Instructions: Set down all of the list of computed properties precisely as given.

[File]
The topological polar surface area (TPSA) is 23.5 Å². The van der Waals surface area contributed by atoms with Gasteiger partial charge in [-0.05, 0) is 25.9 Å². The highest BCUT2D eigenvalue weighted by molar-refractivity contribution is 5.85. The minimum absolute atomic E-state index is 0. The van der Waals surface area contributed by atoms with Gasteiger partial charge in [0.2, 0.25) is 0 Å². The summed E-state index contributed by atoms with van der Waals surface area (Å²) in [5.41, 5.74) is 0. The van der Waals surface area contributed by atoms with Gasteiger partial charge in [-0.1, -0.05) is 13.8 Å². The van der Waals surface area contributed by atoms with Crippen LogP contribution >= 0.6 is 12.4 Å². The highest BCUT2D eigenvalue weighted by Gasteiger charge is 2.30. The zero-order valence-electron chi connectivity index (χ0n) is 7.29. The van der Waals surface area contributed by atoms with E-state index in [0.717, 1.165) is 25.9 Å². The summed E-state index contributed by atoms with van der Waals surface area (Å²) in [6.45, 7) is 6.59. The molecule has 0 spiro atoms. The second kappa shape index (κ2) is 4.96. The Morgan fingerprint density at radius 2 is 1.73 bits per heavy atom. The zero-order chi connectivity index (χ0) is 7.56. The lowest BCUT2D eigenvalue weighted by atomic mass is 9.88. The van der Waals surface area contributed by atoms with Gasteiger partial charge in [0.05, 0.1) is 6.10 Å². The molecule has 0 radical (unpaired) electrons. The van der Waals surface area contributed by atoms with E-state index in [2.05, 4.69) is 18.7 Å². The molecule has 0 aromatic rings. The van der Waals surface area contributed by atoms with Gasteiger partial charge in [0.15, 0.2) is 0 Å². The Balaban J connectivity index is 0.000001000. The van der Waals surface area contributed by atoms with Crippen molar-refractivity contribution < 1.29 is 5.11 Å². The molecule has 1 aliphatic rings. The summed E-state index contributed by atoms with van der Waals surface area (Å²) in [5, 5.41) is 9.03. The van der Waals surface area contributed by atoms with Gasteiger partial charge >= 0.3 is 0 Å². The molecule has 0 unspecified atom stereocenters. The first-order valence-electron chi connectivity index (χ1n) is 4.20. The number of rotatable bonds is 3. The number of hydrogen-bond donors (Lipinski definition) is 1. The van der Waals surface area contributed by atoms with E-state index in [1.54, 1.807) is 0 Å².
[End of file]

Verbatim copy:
The topological polar surface area (TPSA) is 23.5 Å². The van der Waals surface area contributed by atoms with Gasteiger partial charge in [-0.05, 0) is 25.9 Å². The highest BCUT2D eigenvalue weighted by molar-refractivity contribution is 5.85. The minimum absolute atomic E-state index is 0. The van der Waals surface area contributed by atoms with Gasteiger partial charge in [0.2, 0.25) is 0 Å². The summed E-state index contributed by atoms with van der Waals surface area (Å²) in [5.41, 5.74) is 0. The van der Waals surface area contributed by atoms with Gasteiger partial charge in [-0.1, -0.05) is 13.8 Å². The van der Waals surface area contributed by atoms with Crippen LogP contribution >= 0.6 is 12.4 Å². The highest BCUT2D eigenvalue weighted by Gasteiger charge is 2.30. The zero-order valence-electron chi connectivity index (χ0n) is 7.29. The van der Waals surface area contributed by atoms with E-state index in [0.717, 1.165) is 25.9 Å². The summed E-state index contributed by atoms with van der Waals surface area (Å²) in [6.45, 7) is 6.59. The molecule has 0 spiro atoms. The second kappa shape index (κ2) is 4.96. The Morgan fingerprint density at radius 2 is 1.73 bits per heavy atom. The zero-order chi connectivity index (χ0) is 7.56. The lowest BCUT2D eigenvalue weighted by atomic mass is 9.88. The van der Waals surface area contributed by atoms with Gasteiger partial charge in [0.05, 0.1) is 6.10 Å². The molecule has 0 radical (unpaired) electrons. The van der Waals surface area contributed by atoms with E-state index in [2.05, 4.69) is 18.7 Å². The molecule has 0 aromatic rings. The van der Waals surface area contributed by atoms with Gasteiger partial charge in [0.15, 0.2) is 0 Å². The Balaban J connectivity index is 0.000001000. The van der Waals surface area contributed by atoms with Crippen molar-refractivity contribution < 1.29 is 5.11 Å². The molecule has 1 aliphatic rings. The summed E-state index contributed by atoms with van der Waals surface area (Å²) in [5, 5.41) is 9.03. The van der Waals surface area contributed by atoms with Gasteiger partial charge >= 0.3 is 0 Å². The molecule has 0 unspecified atom stereocenters. The first-order valence-electron chi connectivity index (χ1n) is 4.20. The number of rotatable bonds is 3. The number of hydrogen-bond donors (Lipinski definition) is 1. The van der Waals surface area contributed by atoms with E-state index in [1.54, 1.807) is 0 Å².